Like a lot of things in life, you ultimately need to pick the right toothbrush for you, your needs and your budget.
Unfortunately manufacturers like Sonicare make it more challenging than it needs to be, because of the incredible number of options they offer.
Choice is good, but there are really too many options, with too few differences between them.
Myself or any other members of the Electric Teeth team will be the first to tell you that a $1 manual toothbrush is perfectly adequate if you use it correctly. But there are, without doubt, benefits to going electric.
Years of testing toothbrushes and speaking to people has confirmed that the vast majority of users are looking for a toothbrush that cleans your teeth well, has a reasonable battery life and is good value for money.
If this is what you are looking for, then the Sonicare 4300 ProtectiveClean is the best choice.
It offers the core features you need and not lots of unnecessary extras, all at a justifiable price.
You are typically going to pay around $90-100 for the 4300.
Our budget recommendation, the 2100 Series, is half this price at $55-60. Yet, you still get many of the benefits of an electric toothbrush.
It does lack the pressure sensor, but as long as you know not to brush with too much force, then you are not really missing out.
If you have regular dental check ups, you can ask your dentist to check whether you are brushing too hard.
The brush motor of the 2100 is configured differently from that of the 4300, but it doesn’t result in significantly less effective cleaning results. It is more than good enough.
At the other end of the scale we have the 9900 Prestige.
Make no mistake, this is a very expensive toothbrush at $500. That is a staggering 9x more expensive than the 2100 series. And I can tell you it certainly doesn’t clean the teeth 9x better.
Nobody needs such a premium toothbrush.
Don’t get me wrong, there is some amazing technology included with it.
If you commit to using the brush and the smartphone app, you can make improvements in your brushing routine and technique.
The handle looks and feels more premium than other brushes and the travel case is the best I have ever used.
But, this extra tech potentially does come at an environmental cost too. It is a bit of a waste if you use the smart features for just a week or 2 and never again.
I review these products and I can honestly say I don’t go into the app every week. I have also had many others tell me they have invested in the premium models, only to rarely use the extra features they desired when they bought the brush.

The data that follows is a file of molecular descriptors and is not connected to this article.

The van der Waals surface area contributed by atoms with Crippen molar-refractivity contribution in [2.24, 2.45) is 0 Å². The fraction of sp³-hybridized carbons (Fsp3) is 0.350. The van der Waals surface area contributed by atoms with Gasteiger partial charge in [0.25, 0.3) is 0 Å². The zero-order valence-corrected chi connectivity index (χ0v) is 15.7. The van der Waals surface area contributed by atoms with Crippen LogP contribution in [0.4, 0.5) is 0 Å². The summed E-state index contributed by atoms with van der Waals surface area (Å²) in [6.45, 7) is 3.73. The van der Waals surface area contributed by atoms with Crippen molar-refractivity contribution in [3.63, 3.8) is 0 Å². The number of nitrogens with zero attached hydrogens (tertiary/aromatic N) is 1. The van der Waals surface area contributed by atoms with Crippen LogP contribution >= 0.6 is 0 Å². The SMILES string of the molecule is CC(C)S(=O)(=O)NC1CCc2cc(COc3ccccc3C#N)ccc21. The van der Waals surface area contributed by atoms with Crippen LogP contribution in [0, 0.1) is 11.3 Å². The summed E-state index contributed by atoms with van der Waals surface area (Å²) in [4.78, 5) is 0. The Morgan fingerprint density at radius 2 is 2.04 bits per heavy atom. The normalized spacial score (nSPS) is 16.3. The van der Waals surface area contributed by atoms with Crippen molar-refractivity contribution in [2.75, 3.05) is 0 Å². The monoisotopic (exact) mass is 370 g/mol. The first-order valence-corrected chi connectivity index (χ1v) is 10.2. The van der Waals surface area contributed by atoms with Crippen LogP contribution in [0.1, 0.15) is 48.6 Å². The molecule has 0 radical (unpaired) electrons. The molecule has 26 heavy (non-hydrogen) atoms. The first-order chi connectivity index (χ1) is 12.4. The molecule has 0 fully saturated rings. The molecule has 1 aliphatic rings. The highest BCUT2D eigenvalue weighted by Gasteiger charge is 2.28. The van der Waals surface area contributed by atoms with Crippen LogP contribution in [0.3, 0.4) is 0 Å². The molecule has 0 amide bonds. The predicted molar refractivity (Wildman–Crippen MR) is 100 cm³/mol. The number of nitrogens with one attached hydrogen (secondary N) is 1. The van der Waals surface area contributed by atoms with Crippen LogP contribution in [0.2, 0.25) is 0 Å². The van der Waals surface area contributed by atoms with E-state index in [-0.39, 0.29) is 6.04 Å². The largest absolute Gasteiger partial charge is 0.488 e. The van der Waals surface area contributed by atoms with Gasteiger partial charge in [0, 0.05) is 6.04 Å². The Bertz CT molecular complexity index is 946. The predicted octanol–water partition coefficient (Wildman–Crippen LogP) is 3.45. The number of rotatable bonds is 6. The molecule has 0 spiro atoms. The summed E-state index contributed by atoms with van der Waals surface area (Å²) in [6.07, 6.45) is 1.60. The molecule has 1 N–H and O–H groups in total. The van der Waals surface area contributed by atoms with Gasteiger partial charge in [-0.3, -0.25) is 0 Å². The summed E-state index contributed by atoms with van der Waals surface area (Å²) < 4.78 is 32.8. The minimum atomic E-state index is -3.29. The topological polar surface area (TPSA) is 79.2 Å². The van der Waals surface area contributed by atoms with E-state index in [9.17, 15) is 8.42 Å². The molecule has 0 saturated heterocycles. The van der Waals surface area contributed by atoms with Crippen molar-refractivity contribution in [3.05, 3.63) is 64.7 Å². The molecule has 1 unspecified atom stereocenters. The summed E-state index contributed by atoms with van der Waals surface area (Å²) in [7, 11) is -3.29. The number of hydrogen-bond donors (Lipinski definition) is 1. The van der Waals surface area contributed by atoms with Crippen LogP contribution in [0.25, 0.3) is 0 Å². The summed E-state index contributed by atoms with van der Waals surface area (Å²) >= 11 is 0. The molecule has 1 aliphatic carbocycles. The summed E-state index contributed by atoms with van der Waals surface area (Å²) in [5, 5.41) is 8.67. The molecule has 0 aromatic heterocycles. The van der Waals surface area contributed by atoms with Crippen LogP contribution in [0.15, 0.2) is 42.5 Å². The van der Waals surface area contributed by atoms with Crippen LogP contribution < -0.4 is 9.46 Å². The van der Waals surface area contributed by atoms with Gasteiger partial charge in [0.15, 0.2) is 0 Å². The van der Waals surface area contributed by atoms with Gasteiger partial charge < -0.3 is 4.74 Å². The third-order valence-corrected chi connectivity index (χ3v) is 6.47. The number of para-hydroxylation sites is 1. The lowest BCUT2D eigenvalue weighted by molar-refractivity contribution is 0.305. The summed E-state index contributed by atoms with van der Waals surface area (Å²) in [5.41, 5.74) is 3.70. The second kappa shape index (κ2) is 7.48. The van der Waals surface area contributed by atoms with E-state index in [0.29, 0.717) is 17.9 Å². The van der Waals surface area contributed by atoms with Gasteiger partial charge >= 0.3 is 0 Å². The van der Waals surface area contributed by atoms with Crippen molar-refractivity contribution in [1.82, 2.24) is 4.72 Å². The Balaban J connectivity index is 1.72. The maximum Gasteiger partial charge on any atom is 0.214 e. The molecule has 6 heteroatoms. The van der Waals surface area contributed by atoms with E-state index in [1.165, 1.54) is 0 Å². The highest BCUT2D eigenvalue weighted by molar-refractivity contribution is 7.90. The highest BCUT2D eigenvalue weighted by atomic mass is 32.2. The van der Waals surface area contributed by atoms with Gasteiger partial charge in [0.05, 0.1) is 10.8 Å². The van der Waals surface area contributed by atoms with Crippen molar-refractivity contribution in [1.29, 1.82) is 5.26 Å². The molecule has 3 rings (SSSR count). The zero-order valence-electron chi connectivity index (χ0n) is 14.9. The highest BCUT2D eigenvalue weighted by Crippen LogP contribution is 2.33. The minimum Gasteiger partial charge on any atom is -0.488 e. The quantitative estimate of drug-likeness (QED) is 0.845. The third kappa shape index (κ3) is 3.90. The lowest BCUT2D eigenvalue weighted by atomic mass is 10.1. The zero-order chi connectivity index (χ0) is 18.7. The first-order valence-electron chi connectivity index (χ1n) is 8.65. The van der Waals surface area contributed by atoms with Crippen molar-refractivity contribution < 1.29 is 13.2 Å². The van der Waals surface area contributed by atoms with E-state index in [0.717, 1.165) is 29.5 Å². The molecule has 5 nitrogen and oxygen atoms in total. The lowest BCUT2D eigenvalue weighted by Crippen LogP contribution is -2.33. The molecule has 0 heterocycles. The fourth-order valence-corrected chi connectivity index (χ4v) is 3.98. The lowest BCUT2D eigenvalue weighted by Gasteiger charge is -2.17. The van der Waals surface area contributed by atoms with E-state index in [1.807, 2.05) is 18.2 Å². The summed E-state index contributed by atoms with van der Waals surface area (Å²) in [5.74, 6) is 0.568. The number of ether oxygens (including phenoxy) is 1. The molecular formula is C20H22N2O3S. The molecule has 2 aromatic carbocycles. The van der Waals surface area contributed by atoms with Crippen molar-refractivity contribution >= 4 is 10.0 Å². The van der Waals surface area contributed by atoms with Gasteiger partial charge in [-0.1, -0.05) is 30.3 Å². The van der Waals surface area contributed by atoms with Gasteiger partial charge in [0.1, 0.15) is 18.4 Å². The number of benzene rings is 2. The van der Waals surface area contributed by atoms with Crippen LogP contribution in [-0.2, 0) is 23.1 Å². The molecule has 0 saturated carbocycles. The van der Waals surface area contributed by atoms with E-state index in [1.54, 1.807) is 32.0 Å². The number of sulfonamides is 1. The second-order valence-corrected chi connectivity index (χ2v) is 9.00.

In the video below I run through our choices and provide some additional information to help you make the right decision.
Useful pre-purchase advice
In the sections below we’ve shared additional advice and insights based on our hands-on testing of many Sonicare products and sonic toothbrushes from other brands.
In our more generalised best electric toothbrush post, we include more evidence-based advice on choosing an electric toothbrush, from our in-house dentists Dr. Gemma Wheeler and Dr. Chhaya Chauhan.
Pros and cons of Sonicare electric toothbrushes
Having tested many different brushes over the years, these are what I consider to be the main pros and cons of Sonicare brushes.
- Clinically proven cleaning results
- Quieter than oscillating-rotating brushes
- Some people prefer “less instense” sensations compared to other types of electric brush
- Reputable brand
- Battery life is better than most competing brands
- Charging stands typically support international voltages
- Less plastic packaging than other maintsream brands
- Handles and brush heads tend to be more expensive than competing brands
- Minimalist design can result in less grippy handles
- There are so many products in the range it can be confusing to choose the right one
- Research supports oscillating-rotating technology over sonic technology
- Environmental concerns for all electric toothbrushes
Sonicare cleaning action explained
The sonic technology seen on Sonicare brushes uses two methods to clean the teeth.